Because while curd cheese made from whey usually contains serum proteins, the main protein of other types of cheese is casein. The biological value of milk serum proteins is higher than casein, another protein fraction found in milk.

Meat proteins contain all the amino acids an individual needs. One hundred grams of beef contains an average of 21 grams of protein.

Chicken meat and fish meat also have similar protein quality to beef. However, fish meat can be digested faster.

In addition to its amino acid profile, fish meat also has a privileged place in terms of fatty acid profile. Fish meat is also an important source of essential fatty acids.

Plant foods have a lower value than animal foods in terms of protein quality. The most important plant protein source foods are; legumes 27-41% (beans, chickpeas, peas, etc.), cereals 8-12% (wheat, rice, etc.) and oilseeds such as peanuts (25%). Fruits usually have less than 1% protein.

If plant foods are evaluated in terms of the essential amino acids they contain;

  • Legumes are poor in methionine,
  • Cereals are usually poor in lysine,
  • Corn is poor in lysine and tryptophan,
  • Peanuts are poor in lysine, tryptophan, methionine and threonine.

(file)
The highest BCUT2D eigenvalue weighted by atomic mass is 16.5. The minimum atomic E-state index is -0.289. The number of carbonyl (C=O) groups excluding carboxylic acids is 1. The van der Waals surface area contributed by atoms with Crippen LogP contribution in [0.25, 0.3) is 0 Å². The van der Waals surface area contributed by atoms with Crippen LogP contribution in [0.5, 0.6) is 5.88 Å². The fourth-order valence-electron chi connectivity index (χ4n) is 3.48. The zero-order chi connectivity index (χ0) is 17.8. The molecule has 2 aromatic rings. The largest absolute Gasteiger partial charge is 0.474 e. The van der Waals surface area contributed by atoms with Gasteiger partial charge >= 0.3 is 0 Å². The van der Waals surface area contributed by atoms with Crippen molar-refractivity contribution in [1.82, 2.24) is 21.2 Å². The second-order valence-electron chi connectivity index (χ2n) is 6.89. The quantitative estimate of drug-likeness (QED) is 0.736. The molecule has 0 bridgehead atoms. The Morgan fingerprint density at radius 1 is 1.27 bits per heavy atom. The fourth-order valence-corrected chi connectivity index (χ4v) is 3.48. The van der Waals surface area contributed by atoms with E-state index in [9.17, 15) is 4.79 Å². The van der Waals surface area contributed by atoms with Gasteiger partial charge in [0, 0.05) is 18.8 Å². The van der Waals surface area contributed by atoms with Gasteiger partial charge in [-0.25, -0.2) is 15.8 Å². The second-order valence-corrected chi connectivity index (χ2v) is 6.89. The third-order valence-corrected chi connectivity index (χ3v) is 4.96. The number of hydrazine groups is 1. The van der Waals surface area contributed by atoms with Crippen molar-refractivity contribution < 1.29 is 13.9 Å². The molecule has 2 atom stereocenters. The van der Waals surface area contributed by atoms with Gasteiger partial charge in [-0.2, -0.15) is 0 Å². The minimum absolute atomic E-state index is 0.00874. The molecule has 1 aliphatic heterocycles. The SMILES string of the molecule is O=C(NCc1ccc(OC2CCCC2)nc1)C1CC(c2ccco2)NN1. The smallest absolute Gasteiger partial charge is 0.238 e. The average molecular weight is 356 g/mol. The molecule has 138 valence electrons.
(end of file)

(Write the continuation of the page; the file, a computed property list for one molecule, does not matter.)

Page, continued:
How Much Protein Should You Consume Per Day?

Daily protein requirements can be determined in two different ways.

1. According to body weight

A healthy individual needs to consume 0.75 grams of protein per kilogram of body weight daily to sustain life activities (weight kg x 0.75 grams). For example, an individual weighing 60 kg should consume approximately 45 g of protein per day.

2. According to the number of calories consumed per day

Another way to determine the daily protein requirement is to determine the protein requirement based on the calories consumed. It is recommended that 15% of the calories consumed come from protein.

For example, an individual who spends 2000 calories a day should provide 15% (300 calories) of these calories from protein. Considering that 1 gram of protein provides four calories, the daily protein requirement of this individual is 75 grams.

It should be noted that both calculation methods were performed on healthy adult individuals. The body’s protein requirement naturally increases in young, infants and in cases such as illness/injury. Similarly, individuals engaged in sports need more protein consumption for muscle development.

However, it should be noted that proteins from animal sources have higher biological value and higher digestion rates than proteins from plant sources.

Consuming excessive amounts of protein can cause some problems in the body, such as;

1. Disorders such as “amino acid antagonism” and “toxicity”,

2. The excess protein is converted into fat in the body and the adipose tissue increases,

3. Especially in athletes, removing uric acid from the body can cause experiencing a large amount of water loss in the body

4. It can cause an increase in calcium excretion.